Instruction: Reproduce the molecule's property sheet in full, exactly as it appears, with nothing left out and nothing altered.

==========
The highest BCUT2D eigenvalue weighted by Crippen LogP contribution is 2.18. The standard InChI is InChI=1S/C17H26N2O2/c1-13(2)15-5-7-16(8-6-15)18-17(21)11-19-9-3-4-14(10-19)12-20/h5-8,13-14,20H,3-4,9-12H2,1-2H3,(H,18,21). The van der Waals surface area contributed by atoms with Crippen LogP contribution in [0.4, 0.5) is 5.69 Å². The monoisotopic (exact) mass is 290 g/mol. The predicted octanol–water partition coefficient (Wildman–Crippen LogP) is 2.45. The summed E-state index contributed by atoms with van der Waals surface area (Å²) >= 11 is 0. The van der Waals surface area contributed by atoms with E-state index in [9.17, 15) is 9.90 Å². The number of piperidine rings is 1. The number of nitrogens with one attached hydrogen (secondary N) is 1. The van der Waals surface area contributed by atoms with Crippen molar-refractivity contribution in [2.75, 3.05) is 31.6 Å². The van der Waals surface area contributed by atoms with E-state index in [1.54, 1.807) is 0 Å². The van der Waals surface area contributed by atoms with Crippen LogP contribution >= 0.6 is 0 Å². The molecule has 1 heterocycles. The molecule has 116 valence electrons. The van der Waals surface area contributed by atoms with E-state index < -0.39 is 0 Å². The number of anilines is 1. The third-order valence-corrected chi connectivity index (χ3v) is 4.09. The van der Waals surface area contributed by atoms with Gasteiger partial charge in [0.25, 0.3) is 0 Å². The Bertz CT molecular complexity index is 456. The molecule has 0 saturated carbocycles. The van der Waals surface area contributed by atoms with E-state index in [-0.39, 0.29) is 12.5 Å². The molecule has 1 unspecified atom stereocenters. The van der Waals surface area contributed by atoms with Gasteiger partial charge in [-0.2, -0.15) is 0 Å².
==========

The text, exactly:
The highest BCUT2D eigenvalue weighted by Crippen LogP contribution is 2.18. The standard InChI is InChI=1S/C17H26N2O2/c1-13(2)15-5-7-16(8-6-15)18-17(21)11-19-9-3-4-14(10-19)12-20/h5-8,13-14,20H,3-4,9-12H2,1-2H3,(H,18,21). The van der Waals surface area contributed by atoms with Crippen LogP contribution in [0.4, 0.5) is 5.69 Å². The monoisotopic (exact) mass is 290 g/mol. The predicted octanol–water partition coefficient (Wildman–Crippen LogP) is 2.45. The summed E-state index contributed by atoms with van der Waals surface area (Å²) >= 11 is 0. The van der Waals surface area contributed by atoms with E-state index in [9.17, 15) is 9.90 Å². The number of piperidine rings is 1. The number of nitrogens with one attached hydrogen (secondary N) is 1. The van der Waals surface area contributed by atoms with Crippen molar-refractivity contribution in [2.75, 3.05) is 31.6 Å². The van der Waals surface area contributed by atoms with E-state index in [1.54, 1.807) is 0 Å². The van der Waals surface area contributed by atoms with Crippen LogP contribution >= 0.6 is 0 Å². The molecule has 1 heterocycles. The molecule has 116 valence electrons. The van der Waals surface area contributed by atoms with E-state index < -0.39 is 0 Å². The number of anilines is 1. The third-order valence-corrected chi connectivity index (χ3v) is 4.09. The van der Waals surface area contributed by atoms with Gasteiger partial charge in [0.25, 0.3) is 0 Å². The Bertz CT molecular complexity index is 456. The molecule has 0 saturated carbocycles. The van der Waals surface area contributed by atoms with E-state index in [-0.39, 0.29) is 12.5 Å². The molecule has 1 unspecified atom stereocenters. The van der Waals surface area contributed by atoms with Gasteiger partial charge in [-0.2, -0.15) is 0 Å².